Can you work cat eye sunglasses despite the fact it's the dreariest summer ever? Alexandra Jones is The Experimentalist and she found out how to wear them, road-tested them and reported back on whether they're genuinely do-able or just for models and celebs...
What with the inclement weather we've been treated to recently I thought I would have a difficult time of it this week. How does one test a sunglasses trend without sun?
Especially when I, along with the rest of the rational world, was firmly of the opinion that unless you're J-Lo circa 2002 or Karl Lagerfeld (circa always) wearing sunglasses on a shady day (or God forbid, indoors) was basically the same as carrying round a giant "please hurl abuse and chips at me!" sign.
So for a few days I only wore the ultra-plush Tom Ford sunglasses from my-wardobe in the confines of my (particularly un-plush) bedroom; I was like Miss Havisham with a migraine.
That was until my shiny new flatmate (albeit inadvertently) helped me to see the light. His name is Dave, he's from Australia (we got him off of the internet (well, Gumtree)) and the other day he was telling me about how unimpressed he was with our not very shiny weather.
Like any self-respecting British person, I immediately went on the defensive. I was like "dude, anyone can have a ball when it's 30 degrees and sunny but it takes next level tenacity and awesomeness to have an amazing time despite a summer of almost solid cloudy showers".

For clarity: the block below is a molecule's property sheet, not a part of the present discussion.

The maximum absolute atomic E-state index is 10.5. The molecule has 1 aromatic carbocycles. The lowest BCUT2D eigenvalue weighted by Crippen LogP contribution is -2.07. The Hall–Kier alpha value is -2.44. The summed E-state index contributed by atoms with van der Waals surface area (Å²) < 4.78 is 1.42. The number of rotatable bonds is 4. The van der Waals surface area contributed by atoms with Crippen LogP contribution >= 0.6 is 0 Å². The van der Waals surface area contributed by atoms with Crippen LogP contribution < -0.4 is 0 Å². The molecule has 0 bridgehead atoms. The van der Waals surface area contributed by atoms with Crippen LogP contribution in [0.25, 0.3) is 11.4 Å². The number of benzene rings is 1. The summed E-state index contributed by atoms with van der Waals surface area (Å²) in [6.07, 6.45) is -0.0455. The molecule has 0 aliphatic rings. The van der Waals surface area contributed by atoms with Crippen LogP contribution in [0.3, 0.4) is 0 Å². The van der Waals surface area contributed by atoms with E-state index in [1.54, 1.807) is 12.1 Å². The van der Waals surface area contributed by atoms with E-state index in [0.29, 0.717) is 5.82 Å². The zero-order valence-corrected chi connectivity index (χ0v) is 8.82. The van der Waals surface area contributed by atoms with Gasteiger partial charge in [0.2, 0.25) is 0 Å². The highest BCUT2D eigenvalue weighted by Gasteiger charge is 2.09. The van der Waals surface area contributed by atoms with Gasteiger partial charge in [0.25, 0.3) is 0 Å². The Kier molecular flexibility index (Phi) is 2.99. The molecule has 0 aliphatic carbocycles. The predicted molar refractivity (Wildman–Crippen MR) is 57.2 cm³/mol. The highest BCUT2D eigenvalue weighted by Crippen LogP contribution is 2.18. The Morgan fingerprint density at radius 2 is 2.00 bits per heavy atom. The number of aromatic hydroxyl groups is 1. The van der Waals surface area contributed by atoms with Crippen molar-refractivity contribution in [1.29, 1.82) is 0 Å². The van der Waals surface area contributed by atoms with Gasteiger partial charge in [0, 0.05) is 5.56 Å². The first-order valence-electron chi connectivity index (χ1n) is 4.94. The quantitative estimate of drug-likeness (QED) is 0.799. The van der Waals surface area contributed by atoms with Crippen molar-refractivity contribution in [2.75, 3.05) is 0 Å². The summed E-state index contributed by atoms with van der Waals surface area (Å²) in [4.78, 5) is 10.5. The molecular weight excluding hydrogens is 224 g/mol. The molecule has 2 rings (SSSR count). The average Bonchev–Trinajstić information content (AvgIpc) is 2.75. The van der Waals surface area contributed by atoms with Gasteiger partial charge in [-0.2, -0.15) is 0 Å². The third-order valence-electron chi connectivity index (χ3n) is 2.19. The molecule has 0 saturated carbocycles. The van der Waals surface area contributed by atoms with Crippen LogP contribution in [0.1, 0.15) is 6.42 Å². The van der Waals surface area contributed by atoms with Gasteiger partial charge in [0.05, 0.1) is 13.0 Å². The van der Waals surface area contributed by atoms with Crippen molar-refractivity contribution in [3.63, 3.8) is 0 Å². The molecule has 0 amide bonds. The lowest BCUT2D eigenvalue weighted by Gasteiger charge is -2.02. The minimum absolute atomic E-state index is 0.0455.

And that's when I had the epiphany moment: I would wear these sunglasses where ever and whenever I wanted because being British means wearing shorts and sunglasses, singeing burgers on barbecues and drinking outdoors irrespective of the weather.
From shaking it in a swamp at Glasto to enjoying a beer garden in a gale-force, Britain does triumph-in-the-face-of-elemental-adversity chic like no other nation.
It helped, of course, that I was already pretty sold on this trend. What's not to love about cat-eye glasses? They're quirky, without being weird, fun without being ridiculous and just a tiny little bit Bridget Bardot (i.e. sexy). I forgot to wonder whether they actually suited me because they're just very lovely.
As well as this, stylist Amy Bannerman has given them her seal of approval. "An image of Lara Stone from The New York Times, wearing high-waisted blue jeans, a fitted white t-shirt and an oversize pair of cat-eye tortoise-shell sunglasses is burnt onto my memory as the perfect choice for a summer outfit," she says. "Need I say more? This is how to wear them."
I have since worn them to the office, in the office, to drinks, on the tube (although that was because I forgot I had them on) and one time on a drizzly Sunday afternoon bike ride.
I've also enlightened a great many of my friends who snorted, much like I would have done before my light bulb moment, at someone (i.e. me) wearing sunglasses on a slate-grey day.
Because they're not just sunglasses, they are a cat-eyed celebration of our Great British sanguinity in the face of yet another dreary summer. Or at least that's what I'm telling myself.
Find out how to wear the latest trends with The Experimentalist here.